It’s very unlikely that a customer who only gave an NPS score of three is going to appreciate a newsletter on your latest products. It would be better to contact them to re-establish the relationship and show that you’ve taken their remarks into consideration. In contrast, a customer who gave a score of 9 or 10 is very enthusiastic about your brand. You should capitalise on their recommendation potential by suggesting they join your referral programme or offering them VIP status for example.
It’s up to you, the marketing and customer relationship experts, to harness your creativity and implement specific strategies suited to each of these categories. The aim is to win back detractors, engage passive customers and turn promoters into brand ambassadors.
Yes, NPS is above all a customer recommendation indicator. But it has so much more potential. Brands who use it wisely can create a strong dynamic of continuous improvement.
At a macro level, NPS can provide you with invaluable strategy focus. It’s very important to cross-reference NPS results with semantic analysis and other quantitative indicators such as RFM and turnover. Cross-referencing this data will highlight areas for improvement in your business. This analysis should steer you towards strategic action plan implementation which will directly affect upcoming NPS results.
At a micro level, NPS results should help you train on-site staff to better meet customer expectations. Identifying detractors is also an advantage as it means you can implement an immediate action plan to win them back. All major brands know that it costs less to keep a customer than acquiring a new one. Don’t wait any longer – get the virtuous circle going in your company!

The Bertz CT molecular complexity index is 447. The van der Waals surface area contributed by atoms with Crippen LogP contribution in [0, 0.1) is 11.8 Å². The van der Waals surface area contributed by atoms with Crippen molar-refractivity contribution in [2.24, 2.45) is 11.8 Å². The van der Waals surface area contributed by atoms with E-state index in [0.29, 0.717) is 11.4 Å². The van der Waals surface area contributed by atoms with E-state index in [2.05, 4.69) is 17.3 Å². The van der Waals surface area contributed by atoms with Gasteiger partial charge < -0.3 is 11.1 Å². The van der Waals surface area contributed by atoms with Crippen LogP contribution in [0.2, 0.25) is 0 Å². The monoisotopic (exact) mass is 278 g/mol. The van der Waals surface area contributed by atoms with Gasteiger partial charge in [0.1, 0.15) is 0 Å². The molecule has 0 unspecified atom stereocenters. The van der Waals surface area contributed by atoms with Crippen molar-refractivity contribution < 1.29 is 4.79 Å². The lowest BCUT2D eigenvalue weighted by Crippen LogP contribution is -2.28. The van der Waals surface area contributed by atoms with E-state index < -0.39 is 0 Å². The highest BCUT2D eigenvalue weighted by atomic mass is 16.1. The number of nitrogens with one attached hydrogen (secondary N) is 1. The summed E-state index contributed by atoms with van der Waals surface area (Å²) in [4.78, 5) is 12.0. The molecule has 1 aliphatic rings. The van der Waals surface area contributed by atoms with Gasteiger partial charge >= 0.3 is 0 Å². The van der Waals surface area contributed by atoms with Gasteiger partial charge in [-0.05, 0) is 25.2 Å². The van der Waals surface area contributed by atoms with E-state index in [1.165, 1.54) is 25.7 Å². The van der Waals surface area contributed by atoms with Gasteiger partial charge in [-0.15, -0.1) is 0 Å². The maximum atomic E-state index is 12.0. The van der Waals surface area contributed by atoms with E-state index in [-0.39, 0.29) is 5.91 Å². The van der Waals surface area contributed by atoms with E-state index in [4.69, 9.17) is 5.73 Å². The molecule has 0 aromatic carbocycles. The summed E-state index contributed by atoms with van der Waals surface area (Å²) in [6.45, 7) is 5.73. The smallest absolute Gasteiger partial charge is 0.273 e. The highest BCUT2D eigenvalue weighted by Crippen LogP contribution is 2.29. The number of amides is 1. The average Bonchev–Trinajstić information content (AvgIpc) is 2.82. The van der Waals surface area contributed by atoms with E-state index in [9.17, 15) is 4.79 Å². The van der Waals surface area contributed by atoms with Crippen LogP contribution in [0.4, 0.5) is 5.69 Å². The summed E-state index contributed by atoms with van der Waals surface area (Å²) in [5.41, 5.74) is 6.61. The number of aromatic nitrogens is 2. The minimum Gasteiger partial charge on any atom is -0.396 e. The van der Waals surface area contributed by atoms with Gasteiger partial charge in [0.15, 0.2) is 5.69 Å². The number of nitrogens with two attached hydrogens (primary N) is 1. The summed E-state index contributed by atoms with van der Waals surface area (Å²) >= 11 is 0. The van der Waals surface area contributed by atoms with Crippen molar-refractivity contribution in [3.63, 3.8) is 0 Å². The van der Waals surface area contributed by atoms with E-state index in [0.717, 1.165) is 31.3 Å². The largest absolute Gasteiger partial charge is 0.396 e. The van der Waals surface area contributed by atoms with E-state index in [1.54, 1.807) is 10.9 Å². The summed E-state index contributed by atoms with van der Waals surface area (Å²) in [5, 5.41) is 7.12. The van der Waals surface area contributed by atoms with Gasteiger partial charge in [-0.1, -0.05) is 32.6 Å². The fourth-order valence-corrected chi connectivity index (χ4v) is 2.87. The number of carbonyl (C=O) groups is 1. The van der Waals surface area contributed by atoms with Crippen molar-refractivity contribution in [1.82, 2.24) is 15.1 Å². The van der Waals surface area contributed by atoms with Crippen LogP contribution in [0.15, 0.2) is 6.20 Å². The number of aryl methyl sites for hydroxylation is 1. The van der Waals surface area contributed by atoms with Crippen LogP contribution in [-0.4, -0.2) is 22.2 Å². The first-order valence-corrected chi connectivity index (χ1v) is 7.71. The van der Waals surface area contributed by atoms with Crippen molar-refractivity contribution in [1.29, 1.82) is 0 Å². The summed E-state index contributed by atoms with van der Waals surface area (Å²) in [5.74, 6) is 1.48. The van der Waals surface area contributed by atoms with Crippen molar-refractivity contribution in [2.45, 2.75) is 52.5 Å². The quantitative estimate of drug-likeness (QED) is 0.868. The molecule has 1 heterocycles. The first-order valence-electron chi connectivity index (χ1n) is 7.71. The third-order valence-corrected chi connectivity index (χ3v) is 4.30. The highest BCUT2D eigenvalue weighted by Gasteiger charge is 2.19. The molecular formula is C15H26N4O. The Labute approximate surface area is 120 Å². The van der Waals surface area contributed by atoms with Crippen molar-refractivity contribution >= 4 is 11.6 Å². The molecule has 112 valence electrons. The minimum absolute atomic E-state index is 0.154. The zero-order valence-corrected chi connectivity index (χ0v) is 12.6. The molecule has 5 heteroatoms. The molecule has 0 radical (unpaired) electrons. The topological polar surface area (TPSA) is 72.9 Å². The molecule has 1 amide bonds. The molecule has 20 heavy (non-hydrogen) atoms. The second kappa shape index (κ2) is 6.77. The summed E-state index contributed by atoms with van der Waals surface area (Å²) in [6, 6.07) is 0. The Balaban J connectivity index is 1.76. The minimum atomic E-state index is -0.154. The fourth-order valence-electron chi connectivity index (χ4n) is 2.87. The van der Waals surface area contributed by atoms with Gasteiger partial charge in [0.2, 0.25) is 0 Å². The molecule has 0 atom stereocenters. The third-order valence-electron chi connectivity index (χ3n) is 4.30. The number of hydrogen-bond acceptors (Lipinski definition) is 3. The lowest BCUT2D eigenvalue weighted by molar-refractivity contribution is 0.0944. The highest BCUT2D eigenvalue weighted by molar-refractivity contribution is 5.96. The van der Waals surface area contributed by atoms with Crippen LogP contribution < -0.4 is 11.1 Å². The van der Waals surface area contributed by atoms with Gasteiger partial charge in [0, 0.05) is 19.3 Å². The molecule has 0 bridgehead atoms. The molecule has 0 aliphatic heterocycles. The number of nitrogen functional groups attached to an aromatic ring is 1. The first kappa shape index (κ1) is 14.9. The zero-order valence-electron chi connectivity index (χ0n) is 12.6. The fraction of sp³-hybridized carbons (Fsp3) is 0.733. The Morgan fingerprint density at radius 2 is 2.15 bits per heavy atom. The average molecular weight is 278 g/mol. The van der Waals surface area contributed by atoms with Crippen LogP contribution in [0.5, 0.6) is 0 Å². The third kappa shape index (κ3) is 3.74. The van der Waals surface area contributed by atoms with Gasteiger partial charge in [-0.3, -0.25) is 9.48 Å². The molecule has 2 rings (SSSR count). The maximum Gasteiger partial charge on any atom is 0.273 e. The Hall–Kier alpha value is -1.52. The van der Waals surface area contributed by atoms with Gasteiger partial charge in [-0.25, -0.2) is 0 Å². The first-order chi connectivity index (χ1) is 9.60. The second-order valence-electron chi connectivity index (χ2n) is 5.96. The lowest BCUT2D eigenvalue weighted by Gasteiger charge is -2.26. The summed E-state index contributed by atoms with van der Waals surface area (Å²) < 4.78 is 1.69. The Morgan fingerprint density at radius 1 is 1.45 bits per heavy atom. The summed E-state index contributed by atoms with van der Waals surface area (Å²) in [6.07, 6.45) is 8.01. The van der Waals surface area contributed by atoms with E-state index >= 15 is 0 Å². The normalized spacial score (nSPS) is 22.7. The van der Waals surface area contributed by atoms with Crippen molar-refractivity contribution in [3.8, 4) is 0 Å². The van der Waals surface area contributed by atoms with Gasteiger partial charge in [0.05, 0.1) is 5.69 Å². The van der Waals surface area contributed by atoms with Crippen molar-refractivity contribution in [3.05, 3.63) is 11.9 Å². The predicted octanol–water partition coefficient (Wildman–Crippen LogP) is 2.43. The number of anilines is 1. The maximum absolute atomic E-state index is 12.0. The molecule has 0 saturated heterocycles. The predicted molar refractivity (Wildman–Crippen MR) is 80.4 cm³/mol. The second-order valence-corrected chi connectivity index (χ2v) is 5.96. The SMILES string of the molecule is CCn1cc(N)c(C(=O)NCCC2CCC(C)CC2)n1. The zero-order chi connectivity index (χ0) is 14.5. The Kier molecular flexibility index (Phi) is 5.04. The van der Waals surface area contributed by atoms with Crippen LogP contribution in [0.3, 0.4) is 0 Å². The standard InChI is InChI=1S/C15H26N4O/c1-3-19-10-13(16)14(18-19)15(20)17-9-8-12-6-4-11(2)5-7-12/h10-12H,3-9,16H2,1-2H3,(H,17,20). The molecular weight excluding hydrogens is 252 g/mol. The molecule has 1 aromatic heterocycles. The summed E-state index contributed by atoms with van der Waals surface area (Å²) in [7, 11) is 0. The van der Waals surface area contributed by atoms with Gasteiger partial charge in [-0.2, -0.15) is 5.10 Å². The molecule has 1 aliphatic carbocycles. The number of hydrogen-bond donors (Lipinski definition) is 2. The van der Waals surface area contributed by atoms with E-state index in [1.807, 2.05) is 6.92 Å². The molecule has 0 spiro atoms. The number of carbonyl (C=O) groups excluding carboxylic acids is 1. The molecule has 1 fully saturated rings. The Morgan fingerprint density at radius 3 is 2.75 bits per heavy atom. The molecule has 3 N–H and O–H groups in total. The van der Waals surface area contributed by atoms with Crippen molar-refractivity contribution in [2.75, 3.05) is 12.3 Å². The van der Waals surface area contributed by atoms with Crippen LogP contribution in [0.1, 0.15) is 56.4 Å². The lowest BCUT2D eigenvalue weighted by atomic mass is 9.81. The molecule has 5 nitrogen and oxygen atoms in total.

By getting that virtuous circle going, NPS can establish a customer centric approach throughout the company. As it is relatively simple to understand, NPS will be easy for your on-site staff to grasp.
By providing local and instant results, NPS enables each point of sale to set itself a benchmark with the rest. Above all, it helps identify areas for improvement based on the customer experience and their feedback. Under effective management, NPS can become a healthy challenge for staff.
Certain major brands know this and have put customers at the centre of all their business actions. Take French hardware franchise Leroy Merlin for example, they are a leader in their industry and on-site staff enjoy bonuses based on a customer satisfaction barometer. When NPS is measured locally, it can facilitate this kind of approach – just as long as it is properly understood and isn’t used as a means of surveillance. It can guarantee a customer centric approach and help develop the company.
Increasingly popular amongst major European companies, NPS attracts users by being easy to implement and efficient. NPS has a real effect on customer satisfaction, CRM issues, management and on business overall. It’s an essential tool that should be at the core of your customer feedback strategy!